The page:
Critically evaluate the importance and effectiveness of the role of institutional investor in corporate governance?

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Question:- Critically evaluate the importance and effectiveness of the role of institutional investor in corporate governance and firm performance. Support your evaluation by referring to key relevant corporate governance documents, academic studies (including at least ONE academic paper published in 2015-2021) and real-life example(s), and possibly other sources.

Answer:-  Institutional Investors are businesses that aggregate huge sums of amount from a variety of sources and invest it in stocks, real estate, and other financial assets. These include Insurance companies, hedge funds, investment advisors, Banks, investment advisors, mutual funds and university endowments. They are becoming increasingly involved in company surveillance.

In UK listed companies it increased from 54% individuals to 60% institutional 1998and now rising in recent years.The significance of institutional share ownership is growing. The section on institutional shareholders was withdrawn from the UK Corporate Governance Code (2010), and a new UK Stewardship Code was created in its place. The Institutional Shareholders' Committee (ISC): Statement of Guidelines on Institutional Shareholders' and Agents' Responsibilities (2002, 2005, 2007) is Enhancing Institutional Investors' Role in corporate Governance and it lays Code on Institutional Investors' Duties (plsa, 2009)

"Institutional shareholders have a duty to make responsible use of their votes," according to the Combined Code (2008). Institutional investors must have a "coherent policy on voting and transparency of voting activities," according to the UK Stewardship Code. and expanding the number of people who may vote on remuneration policy - "say on pay"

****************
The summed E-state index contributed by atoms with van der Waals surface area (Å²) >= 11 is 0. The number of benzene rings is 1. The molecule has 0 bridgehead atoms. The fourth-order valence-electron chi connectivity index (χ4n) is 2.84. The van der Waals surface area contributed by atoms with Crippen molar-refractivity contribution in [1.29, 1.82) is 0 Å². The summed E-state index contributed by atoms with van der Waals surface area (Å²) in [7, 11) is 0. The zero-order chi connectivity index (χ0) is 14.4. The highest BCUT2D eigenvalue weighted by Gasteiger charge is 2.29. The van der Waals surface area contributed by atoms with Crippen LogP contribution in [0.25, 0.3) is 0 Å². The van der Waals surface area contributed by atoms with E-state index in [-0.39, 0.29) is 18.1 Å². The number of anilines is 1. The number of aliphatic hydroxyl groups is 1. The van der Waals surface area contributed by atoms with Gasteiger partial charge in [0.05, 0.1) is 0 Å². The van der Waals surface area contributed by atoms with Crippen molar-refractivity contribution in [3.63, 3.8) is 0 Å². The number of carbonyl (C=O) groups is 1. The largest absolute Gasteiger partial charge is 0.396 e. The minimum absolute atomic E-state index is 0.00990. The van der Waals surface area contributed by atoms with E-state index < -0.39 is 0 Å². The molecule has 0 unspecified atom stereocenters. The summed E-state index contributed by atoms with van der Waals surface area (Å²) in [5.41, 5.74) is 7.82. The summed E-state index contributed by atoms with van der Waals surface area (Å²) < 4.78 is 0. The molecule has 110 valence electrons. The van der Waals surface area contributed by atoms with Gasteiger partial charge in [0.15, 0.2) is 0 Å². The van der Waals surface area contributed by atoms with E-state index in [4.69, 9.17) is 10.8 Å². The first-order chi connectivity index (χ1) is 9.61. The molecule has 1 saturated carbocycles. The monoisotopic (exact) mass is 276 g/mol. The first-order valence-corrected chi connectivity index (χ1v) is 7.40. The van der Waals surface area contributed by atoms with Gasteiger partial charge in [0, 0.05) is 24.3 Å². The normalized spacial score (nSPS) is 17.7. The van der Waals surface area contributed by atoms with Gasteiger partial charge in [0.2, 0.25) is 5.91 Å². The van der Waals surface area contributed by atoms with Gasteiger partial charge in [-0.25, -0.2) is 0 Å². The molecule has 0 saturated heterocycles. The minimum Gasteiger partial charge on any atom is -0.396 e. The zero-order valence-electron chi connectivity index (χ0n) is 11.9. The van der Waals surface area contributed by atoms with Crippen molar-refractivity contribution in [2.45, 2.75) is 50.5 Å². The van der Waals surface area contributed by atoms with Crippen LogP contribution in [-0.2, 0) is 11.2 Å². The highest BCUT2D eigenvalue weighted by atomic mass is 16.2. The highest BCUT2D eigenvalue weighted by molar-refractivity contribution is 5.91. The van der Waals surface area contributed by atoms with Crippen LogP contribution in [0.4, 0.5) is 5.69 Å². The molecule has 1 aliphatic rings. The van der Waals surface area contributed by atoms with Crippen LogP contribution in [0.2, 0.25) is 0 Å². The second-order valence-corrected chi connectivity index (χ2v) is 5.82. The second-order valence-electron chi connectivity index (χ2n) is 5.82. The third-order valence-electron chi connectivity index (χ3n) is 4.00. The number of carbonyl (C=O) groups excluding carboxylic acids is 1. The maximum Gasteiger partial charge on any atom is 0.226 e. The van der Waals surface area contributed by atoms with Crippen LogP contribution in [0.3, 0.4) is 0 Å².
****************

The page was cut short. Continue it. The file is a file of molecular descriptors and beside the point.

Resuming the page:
CalPERS, for example, are a public pension fund that often leads the charge in investor protection. it is growing influence of private equity companies and sovereign wealth funds.

The growth of institutional investors' ownership is increasing the influence on corporate governance.

Since institutional investors have the right to exercise voting rights in a firm, they have a lot of clout in corporate management. They can participate fully in corporate governance to increase the value of investee companies. Since the early 2000s, institutional investors have been actively involved in improving corporate governance with the goal of increasing business value. They participate in general shareholder meetings and involve in conversation with investee firms. The findings of the research imply that institutional investors have enhanced corporate governance. It was also discovered that there is a important relationship between changes in institutional investors' shareholdings and performance of the firm across the study period.(Sharma, 2020)

Institutional investors may "target" or recognize companies with poor operating performance and/or corporate governance arrangements. This is a widely utilised practice in the United States; for example, the Council of Institutional Investors has had remarkable success with it. That after business has been identified, it is placed on a list that is made public, and the corporation in issue is told of the targeting. This is meant to have an impact on the performance of the company, as unfavorable publicity connected with "targeting" may increase the immediacy of corporate efforts to make changes and encourage independent directors' efforts to advocate for change.(Nielsen, n.d.)

The studies cited above illustrate that active Institutional Investors often enhance firm performance via their oversight, and that they can shift emphasis of management from short term to long strategy, improving an industry's overall growth of economy. 

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